Defence Select Committee Armed Forces and veterans’ mental health hearing: Should the MOD do more to provide for veterans’ mental health?

The thrust of the Defence Select Committee hearing on Armed Forces and veterans' mental health on 12 January seemed to be that if Armed Forces personnel and veterans develop psychological injuries having been put in ‘harm’s way’ by the politicians that send them, then it is for the Armed Forces health providers (under the Defence and National Rehab Centre) to offer and coordinate help, not to leave it to an overstretched NHS and underfunded and complex weave of state and charity provision. This is particularly the case when charity incomes are dwindling (hence services threatened) and the NHS is leading the fight against the effects of COVID, and strengthened by research that indicates veterans seek to be treated within a system that understands them, their injuries, and the circumstances that cause them. Thoughts?

What makes leaving the armed forces different?

The military is often described as a 'self-contained social world'. It often implies a professional commitment far in excess of the traditional eight hours a day and five days a week, and usually involves toiling, sleeping and socialising with the same people – often in relative geographic isolation, during lengthy deployments, sometimes at short notice and habitually in extreme environments. With its ‘different ways of communicating and relating to others, different living arrangements, [...] and different standards of behaviour, dress, and bodily comportment’, it is often described as more of a life than a job.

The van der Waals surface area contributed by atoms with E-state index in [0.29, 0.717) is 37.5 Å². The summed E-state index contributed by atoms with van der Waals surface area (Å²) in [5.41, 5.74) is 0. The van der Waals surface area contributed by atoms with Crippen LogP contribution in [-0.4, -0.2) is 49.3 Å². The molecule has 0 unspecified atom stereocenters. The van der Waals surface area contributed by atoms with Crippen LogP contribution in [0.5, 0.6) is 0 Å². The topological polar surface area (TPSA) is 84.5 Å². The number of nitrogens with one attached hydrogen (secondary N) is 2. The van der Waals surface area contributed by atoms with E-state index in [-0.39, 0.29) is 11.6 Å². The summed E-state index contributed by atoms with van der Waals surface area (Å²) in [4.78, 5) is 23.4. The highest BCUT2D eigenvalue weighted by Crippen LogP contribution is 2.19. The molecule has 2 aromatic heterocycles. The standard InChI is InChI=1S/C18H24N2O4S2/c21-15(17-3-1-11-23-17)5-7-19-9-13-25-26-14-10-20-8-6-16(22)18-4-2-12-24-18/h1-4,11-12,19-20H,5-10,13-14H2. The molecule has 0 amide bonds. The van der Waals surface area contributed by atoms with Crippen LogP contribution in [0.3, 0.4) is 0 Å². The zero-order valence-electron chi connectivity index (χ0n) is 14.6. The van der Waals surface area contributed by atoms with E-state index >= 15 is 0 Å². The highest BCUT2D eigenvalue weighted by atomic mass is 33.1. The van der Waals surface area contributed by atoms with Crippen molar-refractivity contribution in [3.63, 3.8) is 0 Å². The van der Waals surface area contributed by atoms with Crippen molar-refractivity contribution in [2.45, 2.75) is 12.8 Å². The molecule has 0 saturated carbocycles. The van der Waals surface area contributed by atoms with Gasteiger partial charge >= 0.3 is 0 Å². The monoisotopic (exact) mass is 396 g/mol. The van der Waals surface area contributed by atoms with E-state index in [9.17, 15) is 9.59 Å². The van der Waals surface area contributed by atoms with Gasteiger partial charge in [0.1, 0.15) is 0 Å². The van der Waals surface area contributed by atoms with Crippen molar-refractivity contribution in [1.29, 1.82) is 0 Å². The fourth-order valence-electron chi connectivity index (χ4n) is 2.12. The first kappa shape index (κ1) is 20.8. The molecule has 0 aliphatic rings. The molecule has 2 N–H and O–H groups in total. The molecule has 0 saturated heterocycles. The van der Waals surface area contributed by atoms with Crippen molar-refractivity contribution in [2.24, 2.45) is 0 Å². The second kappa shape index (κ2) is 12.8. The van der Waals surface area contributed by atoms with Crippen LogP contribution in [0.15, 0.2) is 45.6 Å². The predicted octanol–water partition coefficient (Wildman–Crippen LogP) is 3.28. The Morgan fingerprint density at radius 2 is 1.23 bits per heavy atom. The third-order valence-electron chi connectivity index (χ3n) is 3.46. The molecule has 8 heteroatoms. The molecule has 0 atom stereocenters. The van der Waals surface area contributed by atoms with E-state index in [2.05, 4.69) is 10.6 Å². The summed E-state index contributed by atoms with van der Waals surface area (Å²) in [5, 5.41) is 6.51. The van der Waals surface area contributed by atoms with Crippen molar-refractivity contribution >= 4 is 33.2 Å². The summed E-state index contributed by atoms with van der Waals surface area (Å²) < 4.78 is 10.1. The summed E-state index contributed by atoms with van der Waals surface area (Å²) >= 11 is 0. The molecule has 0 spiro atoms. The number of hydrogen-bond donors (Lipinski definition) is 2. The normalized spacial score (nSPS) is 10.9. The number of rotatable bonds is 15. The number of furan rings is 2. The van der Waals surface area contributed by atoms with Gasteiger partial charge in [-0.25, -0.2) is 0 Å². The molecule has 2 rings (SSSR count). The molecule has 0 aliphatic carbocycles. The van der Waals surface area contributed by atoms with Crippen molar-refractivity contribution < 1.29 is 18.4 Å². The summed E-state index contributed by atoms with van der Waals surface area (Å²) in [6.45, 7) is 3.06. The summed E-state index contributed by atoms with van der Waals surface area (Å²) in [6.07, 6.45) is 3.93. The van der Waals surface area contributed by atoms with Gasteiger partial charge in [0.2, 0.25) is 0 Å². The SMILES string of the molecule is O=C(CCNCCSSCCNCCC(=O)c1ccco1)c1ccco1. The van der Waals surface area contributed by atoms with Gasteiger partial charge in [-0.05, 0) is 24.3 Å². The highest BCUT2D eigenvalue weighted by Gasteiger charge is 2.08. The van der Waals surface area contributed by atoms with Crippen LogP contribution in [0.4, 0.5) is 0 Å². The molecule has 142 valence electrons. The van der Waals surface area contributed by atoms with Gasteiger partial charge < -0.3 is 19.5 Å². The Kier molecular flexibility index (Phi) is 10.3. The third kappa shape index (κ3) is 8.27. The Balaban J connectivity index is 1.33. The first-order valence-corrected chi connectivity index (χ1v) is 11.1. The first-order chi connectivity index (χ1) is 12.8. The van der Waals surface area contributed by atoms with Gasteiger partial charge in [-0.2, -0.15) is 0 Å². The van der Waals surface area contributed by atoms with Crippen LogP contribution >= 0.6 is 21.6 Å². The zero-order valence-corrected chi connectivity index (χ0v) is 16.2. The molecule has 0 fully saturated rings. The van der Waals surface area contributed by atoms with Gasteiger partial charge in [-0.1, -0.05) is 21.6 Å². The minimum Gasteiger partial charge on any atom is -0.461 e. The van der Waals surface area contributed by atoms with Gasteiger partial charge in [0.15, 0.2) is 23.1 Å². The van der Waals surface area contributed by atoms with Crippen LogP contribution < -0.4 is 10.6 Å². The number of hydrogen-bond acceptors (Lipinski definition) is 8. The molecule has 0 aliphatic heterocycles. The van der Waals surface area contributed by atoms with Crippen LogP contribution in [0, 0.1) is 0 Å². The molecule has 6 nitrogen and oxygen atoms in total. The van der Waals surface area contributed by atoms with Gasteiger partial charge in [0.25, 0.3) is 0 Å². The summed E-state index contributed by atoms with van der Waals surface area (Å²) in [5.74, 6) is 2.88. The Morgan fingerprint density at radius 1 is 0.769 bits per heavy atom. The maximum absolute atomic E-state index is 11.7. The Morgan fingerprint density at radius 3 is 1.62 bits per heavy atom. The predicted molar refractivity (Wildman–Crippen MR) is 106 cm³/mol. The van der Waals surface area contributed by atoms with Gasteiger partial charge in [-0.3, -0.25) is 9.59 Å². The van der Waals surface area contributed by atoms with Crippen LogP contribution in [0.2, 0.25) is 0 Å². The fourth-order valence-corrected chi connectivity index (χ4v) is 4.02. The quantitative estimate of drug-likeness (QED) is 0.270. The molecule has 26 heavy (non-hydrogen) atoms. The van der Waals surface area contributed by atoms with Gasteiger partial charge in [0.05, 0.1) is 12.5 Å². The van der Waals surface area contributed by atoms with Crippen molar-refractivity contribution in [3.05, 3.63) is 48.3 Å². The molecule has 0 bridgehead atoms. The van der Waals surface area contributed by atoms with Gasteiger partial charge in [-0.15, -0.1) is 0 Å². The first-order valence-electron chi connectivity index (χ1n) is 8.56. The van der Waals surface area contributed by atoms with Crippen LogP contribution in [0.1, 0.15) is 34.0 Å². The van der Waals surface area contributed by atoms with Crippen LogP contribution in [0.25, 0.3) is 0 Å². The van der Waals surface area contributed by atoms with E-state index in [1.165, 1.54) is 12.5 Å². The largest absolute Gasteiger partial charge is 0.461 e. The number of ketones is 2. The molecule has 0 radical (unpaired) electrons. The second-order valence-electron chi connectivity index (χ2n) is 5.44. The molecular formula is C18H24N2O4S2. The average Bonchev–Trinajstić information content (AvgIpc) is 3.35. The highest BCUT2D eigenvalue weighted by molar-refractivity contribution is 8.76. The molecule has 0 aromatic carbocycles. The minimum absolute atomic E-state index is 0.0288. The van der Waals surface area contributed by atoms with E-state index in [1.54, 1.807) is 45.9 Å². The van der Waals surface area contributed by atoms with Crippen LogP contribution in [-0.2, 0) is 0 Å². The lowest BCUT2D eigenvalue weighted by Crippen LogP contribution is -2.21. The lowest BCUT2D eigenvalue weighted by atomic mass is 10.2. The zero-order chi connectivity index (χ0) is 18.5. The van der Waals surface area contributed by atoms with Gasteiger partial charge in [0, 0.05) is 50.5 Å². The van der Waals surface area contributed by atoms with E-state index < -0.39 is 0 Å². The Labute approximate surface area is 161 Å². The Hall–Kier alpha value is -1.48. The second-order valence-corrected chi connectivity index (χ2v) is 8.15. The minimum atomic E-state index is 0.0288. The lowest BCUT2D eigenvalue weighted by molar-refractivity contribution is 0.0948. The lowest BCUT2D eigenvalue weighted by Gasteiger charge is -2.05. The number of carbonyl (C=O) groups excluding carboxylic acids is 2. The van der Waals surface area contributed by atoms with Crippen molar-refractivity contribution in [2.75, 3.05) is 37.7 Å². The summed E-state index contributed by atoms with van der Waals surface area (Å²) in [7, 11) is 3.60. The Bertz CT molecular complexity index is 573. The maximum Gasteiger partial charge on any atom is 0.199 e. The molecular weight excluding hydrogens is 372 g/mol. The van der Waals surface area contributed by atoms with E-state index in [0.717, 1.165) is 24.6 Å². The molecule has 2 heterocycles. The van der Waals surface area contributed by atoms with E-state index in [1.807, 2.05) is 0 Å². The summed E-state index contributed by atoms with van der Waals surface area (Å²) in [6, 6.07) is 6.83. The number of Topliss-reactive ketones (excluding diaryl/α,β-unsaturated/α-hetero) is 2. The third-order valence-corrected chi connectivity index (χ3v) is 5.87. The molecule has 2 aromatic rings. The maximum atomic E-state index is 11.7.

Critically engaging stories of military-civilian transition

Excellent piece by Nick Caddick and Sarah Bulmer.

War Stories

In the first post to this new War Stories blog, we reflect on current stories about veterans in ‘transition’ and why these stories matter. Transition is the term which is used – usually uncritically and straightforwardly – to refer to the process by which military service members leave the armed forces and re-enter civilian life. As we set out below, there are numerous social narratives that compete to claim the ‘truth’ about veterans’ transition and these narratives reflect assumptions about military and civilian life (Caddick & Smith, 2017). Our intention is therefore to sketch out, briefly, what is at stake in the various truth claims put forward in these different narratives, as well as to question what the discourse of ‘transition’ itself enables us to see and what it might exclude.

In the UK, there is a dominant narrative – dominant, in the sense that is has the weight…

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